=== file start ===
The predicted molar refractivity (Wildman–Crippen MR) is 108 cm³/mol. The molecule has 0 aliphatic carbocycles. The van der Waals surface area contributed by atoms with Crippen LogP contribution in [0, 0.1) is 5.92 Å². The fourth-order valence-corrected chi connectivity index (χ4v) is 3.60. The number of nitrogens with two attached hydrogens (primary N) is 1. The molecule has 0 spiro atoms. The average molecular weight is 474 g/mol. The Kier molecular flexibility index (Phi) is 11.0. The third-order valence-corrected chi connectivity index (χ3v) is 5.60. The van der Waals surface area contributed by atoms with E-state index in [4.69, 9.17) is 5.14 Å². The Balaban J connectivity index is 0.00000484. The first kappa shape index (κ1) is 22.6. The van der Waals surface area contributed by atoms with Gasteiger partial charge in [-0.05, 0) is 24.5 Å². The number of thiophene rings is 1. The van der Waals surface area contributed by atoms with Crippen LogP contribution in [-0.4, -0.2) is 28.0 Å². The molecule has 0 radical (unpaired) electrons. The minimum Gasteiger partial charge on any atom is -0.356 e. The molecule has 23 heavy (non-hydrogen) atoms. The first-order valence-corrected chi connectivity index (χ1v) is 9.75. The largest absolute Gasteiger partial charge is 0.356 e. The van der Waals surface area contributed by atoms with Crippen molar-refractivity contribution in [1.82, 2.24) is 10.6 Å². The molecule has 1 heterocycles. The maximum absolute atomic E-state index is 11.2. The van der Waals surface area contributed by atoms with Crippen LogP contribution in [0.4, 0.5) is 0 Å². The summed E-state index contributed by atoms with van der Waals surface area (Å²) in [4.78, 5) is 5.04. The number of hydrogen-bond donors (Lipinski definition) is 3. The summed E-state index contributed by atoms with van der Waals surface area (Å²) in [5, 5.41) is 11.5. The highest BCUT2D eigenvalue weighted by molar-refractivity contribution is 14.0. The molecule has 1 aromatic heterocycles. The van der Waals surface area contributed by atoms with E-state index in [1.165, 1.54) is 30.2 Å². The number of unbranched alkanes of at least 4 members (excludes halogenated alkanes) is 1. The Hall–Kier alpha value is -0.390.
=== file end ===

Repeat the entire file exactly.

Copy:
The predicted molar refractivity (Wildman–Crippen MR) is 108 cm³/mol. The molecule has 0 aliphatic carbocycles. The van der Waals surface area contributed by atoms with Crippen LogP contribution in [0, 0.1) is 5.92 Å². The fourth-order valence-corrected chi connectivity index (χ4v) is 3.60. The number of nitrogens with two attached hydrogens (primary N) is 1. The molecule has 0 spiro atoms. The average molecular weight is 474 g/mol. The Kier molecular flexibility index (Phi) is 11.0. The third-order valence-corrected chi connectivity index (χ3v) is 5.60. The van der Waals surface area contributed by atoms with E-state index in [4.69, 9.17) is 5.14 Å². The Balaban J connectivity index is 0.00000484. The first kappa shape index (κ1) is 22.6. The van der Waals surface area contributed by atoms with Gasteiger partial charge in [-0.05, 0) is 24.5 Å². The number of thiophene rings is 1. The van der Waals surface area contributed by atoms with Crippen LogP contribution in [-0.4, -0.2) is 28.0 Å². The molecule has 0 radical (unpaired) electrons. The minimum Gasteiger partial charge on any atom is -0.356 e. The molecule has 23 heavy (non-hydrogen) atoms. The first-order valence-corrected chi connectivity index (χ1v) is 9.75. The largest absolute Gasteiger partial charge is 0.356 e. The van der Waals surface area contributed by atoms with Crippen molar-refractivity contribution in [1.82, 2.24) is 10.6 Å². The molecule has 1 heterocycles. The maximum absolute atomic E-state index is 11.2. The van der Waals surface area contributed by atoms with Crippen LogP contribution in [0.4, 0.5) is 0 Å². The summed E-state index contributed by atoms with van der Waals surface area (Å²) in [4.78, 5) is 5.04. The number of hydrogen-bond donors (Lipinski definition) is 3. The summed E-state index contributed by atoms with van der Waals surface area (Å²) in [5, 5.41) is 11.5. The highest BCUT2D eigenvalue weighted by molar-refractivity contribution is 14.0. The molecule has 1 aromatic heterocycles. The van der Waals surface area contributed by atoms with E-state index in [1.165, 1.54) is 30.2 Å². The number of unbranched alkanes of at least 4 members (excludes halogenated alkanes) is 1. The Hall–Kier alpha value is -0.390.